L. Scott Harrell Hunting LionfishIn general, recreational lionfish hunters hunt for a few reasons:

  1. They enjoy the thrill of the sport of lionfish hunting.
  2. They love to eat lionfish or
  3. They have a passion for doing their part to help the environment.

If you’re like most of us it is usually a combination of all three! Regardless of your reasons for wanting to hunt lionfish, there are some very important considerations you must take into account first:

Personal Safety While Hunting Lionfish

First, and foremost, you must be concerned with your own personal safety while lionfish hunting. Being underwater provides for a whole host of challenges and breathing is not an option for mere mortals. If you are scuba diving you must remember breathing gas supply (how much air/nitrox you have available), the MOD (max operating depth) of your breathing gas, NDL (no decompression limits) and remember to only dive to the limits of your training, experience, physical capabilities and diving conditions.

We see it happen very often where lionfish hunters, especially new hunters and divers, tend to lose focus on their training and self-awareness in pursuit of hunting lionfish! Just like the new underwater photographer, their focus becomes fixated on the target and they dive too deep, stay too long, lose buoyancy control, damage the environment around them in their pursuit and then wind up in very real trouble.

Beyond handling diving-related emergencies like decompression illness, exhaustion, CNS oxygen toxicity, etc., you must be thinking about first aid and treatment of injuries caused by marine animals, chief among them a lionfish envenomation from one of its venomous spines but there is also the potential of getting bitten by an overly aggressive moray eel, barracuda or shark that wants to eat one of your lionfish!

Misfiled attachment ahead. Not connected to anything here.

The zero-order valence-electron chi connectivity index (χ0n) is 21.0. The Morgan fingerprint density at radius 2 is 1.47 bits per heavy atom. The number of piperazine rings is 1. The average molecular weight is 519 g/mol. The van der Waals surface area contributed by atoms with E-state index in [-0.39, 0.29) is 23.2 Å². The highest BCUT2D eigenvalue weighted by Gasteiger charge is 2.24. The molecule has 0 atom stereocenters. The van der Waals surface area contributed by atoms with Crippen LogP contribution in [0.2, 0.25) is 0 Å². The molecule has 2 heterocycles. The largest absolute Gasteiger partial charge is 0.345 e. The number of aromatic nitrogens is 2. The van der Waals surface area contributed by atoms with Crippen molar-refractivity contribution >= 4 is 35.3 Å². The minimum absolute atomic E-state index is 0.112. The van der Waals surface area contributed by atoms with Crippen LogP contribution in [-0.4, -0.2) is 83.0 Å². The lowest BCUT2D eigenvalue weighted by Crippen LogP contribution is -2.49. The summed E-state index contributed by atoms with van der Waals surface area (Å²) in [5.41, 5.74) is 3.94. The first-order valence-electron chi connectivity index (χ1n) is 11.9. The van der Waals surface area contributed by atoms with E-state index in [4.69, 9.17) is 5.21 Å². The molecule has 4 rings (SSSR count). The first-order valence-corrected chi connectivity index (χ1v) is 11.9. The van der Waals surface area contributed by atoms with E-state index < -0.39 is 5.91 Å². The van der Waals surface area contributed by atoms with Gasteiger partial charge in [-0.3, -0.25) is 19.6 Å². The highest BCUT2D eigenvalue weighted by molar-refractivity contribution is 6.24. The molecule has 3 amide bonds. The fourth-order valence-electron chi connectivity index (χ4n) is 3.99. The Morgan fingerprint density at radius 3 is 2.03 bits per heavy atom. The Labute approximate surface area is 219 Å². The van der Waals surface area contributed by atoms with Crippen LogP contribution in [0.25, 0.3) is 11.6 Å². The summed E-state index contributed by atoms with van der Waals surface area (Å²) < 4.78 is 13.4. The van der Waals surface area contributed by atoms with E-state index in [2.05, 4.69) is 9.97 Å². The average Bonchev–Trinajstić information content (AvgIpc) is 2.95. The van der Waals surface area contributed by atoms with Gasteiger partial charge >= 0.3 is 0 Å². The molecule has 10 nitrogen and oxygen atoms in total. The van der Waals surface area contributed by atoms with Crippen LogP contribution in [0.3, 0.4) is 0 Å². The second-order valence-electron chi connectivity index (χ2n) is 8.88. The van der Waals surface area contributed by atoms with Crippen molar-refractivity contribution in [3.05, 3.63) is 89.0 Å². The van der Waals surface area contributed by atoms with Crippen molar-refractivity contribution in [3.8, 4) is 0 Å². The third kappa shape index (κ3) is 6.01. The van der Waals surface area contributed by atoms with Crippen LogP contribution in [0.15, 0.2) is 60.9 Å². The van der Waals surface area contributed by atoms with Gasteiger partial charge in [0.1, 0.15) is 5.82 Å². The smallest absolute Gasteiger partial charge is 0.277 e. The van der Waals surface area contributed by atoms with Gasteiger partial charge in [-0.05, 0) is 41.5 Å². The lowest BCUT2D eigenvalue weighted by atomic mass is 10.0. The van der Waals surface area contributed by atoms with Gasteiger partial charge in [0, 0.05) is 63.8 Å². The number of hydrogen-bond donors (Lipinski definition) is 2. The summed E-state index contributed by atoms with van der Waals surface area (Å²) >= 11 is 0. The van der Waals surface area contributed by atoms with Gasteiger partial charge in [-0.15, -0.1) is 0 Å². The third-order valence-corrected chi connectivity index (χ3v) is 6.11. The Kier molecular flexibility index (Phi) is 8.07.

• Is there an emergency evacuation plan in place?
  • Does the dive team have a clear set of signals to communicate in case of an emergency?
  • Is a first aid kit available? Is it stocked correctly?
  • Do you have fresh hot water available or a way to heat water quickly?
  • Are instant heat packs available?

All of the standard safety rules of diving apply:

  • Dive conservatively within the limits of your training, with a qualified buddy.
  • Be physically fit for the challenge of lionfish hunting.
  • Maintain your gear.
  • Know your dive site and prevailing dive conditions or go with a local guide.
  • Pay special consideration to your exit point.
  • Keep a properly equipped first aid kit and emergency oxygen available.
  • Have an Emergency Response Plan.

Here’s the bottom line: You are responsible for YOUR safety. Don’t be afraid to say “No.” if you are uncomfortable with the dive plan, location, conditions or circumstances.

Do No Damage to the Environment While Hunting Lionfish